- Plant nutrition remains the key to successful agriculture. Correcting soil deficiencies, like phosphorus, sulphur, nitrogen and potassium are essential for highest possible yields of pasture and crop for any environment. More fertile soils, as a consequence of correcting soil deficiencies, is also an important part of having the highest soil quality. Fertilisers like urea, superphosphate, MAP and DAP, often referred to as conventional products, are frequently by far the cheapest way to correct deficiencies. Conventional fertilisers commonly contribute to adding to soil organic matter via their effect on greater plant biomass, including root systems. Animal manure, such as poultry or feed lot, can equally correct soil deficiencies plus supply some organic matter.
Blood Mineral, Trace-Element and Vitamin Concentrations in Huacaya Alpacas and Merino Sheep Grazing the Same PastureWe aimed to determine whether the concentration of minerals and trace constituents in blood of Merino sheep and Huacaya alpacas grazing the same pasture differed with species and time of sampling. Blood samples and pasture samples were collected at frequent intervals over a period of 2 years for mineral and trace-nutrient assay. The concentration of the minerals and trace nutrients in the grazed pasture usually met the dietary needs of sheep at maintenance, apart from potassium, sulfur, cobalt and Vitamin E in occasional samples. Restricted maximum likelihood mixed model analysis indicated a significant (P < 0.001) species by month by year interaction for all blood constituents assayed, a significant (P < 0.05) species by coat shade interaction for plasma Vitamin D, E and B12 and a significant (P < 0.001) species by month by Vitamin D interaction for plasma phosphorus concentrations. In general, plasma calcium concentrations were greater in sheep than in alpacas but plasma magnesium concentrations were greater in alpacas than in sheep. There was no consistent difference between the two species in plasma phosphorus concentrations although low values were recorded in individual sheep and alpacas. Plasma Vitamin D concentrations were more responsive to increasing hours of sunlight in alpacas than they were in sheep. Sheep had consistently higher concentrations of plasma copper, zinc and Vitamin B12 and higher concentrations of blood selenium but lower concentrations of plasma selenium and Vitamin A, than did alpacas. No consistent difference was observed between the two species in plasma Vitamin E concentrations.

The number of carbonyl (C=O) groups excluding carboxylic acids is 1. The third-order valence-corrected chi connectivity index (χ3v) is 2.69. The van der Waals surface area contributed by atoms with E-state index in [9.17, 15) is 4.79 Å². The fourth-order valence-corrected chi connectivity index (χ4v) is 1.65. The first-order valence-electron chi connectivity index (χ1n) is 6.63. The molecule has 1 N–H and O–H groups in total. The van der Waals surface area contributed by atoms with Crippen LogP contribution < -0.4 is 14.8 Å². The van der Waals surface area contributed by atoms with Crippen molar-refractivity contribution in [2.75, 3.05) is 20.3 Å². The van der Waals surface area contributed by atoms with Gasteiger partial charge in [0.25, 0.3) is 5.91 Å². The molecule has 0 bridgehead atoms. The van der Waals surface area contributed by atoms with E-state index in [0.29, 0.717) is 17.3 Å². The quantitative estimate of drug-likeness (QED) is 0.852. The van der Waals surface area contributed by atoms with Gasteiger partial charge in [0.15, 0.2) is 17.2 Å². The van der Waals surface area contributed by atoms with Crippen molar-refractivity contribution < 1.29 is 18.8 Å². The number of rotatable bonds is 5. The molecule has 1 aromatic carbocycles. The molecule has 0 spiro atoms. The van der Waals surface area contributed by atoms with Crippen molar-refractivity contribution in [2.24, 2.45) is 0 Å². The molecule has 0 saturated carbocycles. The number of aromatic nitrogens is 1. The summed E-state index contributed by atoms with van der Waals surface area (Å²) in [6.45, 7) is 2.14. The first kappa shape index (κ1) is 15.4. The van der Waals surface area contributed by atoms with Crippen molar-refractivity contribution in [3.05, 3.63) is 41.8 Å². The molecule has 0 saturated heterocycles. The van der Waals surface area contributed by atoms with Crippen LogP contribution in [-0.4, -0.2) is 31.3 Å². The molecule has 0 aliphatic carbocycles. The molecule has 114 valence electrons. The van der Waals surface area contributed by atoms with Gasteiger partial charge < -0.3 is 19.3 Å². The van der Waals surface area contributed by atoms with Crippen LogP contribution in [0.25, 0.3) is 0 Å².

Methane Emission by Alpaca and Sheep Fed on Lucerne Hay or Grazed on Pastures of Perennial Ryegrass/White Clover or Birdsfoot TrefoilBased on the knowledge that alpaca (Lama pacos) have a lower fractional outflow rate of feed particles (particulate FOR) from their forestomach than sheep (San Martin 1987), the current study measured methane (CH4) production and other digestion parameters in these species in three successive experiments (1, 2 and 3): Experiment 1, lucerne hay fed indoors; Experiment 2, grazed on perennial ryegrass/white clover pasture (PRG/WC); and Experiment 3, grazed on birdsfoot trefoil (Lotus corniculatus) pasture (Lotus). Six male alpaca and six castrated Romney sheep were simultaneously and successively fed on the forages either ad libitum or at generous herbage allowances (grazing). CH4 production (g/day) (using the sulphur hexafluoride tracer technique), voluntary feed intake (VFI), diet quality, and protozoa counts and volatile fatty acid concentrations in samples of forestomach contents were determined. In addition, feed digestibility, energy and nitrogen (N) balances and microbial N supply from the forestomach (using purine derivatives excretion) were measured in Experiment 1. Diets selected by alpaca were of lower quality than those selected by sheep, and the voluntary gross energy intakes (GEI, MJ) per kg of liveweight0·75 were consistently lower (P0·05) in their CH4 yields (% GEI) when fed on lucerne hay (5·1 v. 4·7), but alpaca had a higher CH4 yield when fed on PRG/WC (9·4 v. 7·5, P
Comparative Productivity and Grazing Behaviour of Huacaya Alpacas and Peppin Merino Sheep Grazed on Annual PasturesAdult Huacaya alpaca (mixed sex, mean±S.D., age 5.2±2.7 years, live weight 72.0±9.5 kg) were grazed with Peppin Merino sheep (castrated male, age 3±0.1 years, live weight 54.0±3.9 kg) for 2 years on improved annual pasture at commercial grazing pressures (10–17 dry sheep equivalents/ha) near Melbourne, Australia. Alpacas and sheep gained weight during the first year and then lost weight (proportional loss: alpacas 22%, sheep 20%, NS) before commencing weight gain. Twice the alpacas gained when the sheep lost weight (P
- The aim of being successful as a grazier requires the manager to be successful in the task of growing grass. Growing grass is the engine room in driving the profitability and sustainability of the grazing system. Once grass can be grown then it is up to the capacity of the manager to maximize the benefit of this resource. It is very important to understand what the ideal requirements of the animal are, how much energy they require and what the pastures can achieve at various stages of growth. It should always be the objective of the manager to keep the animals above a reasonable condition score in order to maintain the animals' productivity, their capacity to breed, and their capacity to maximize weight gain and fibre production.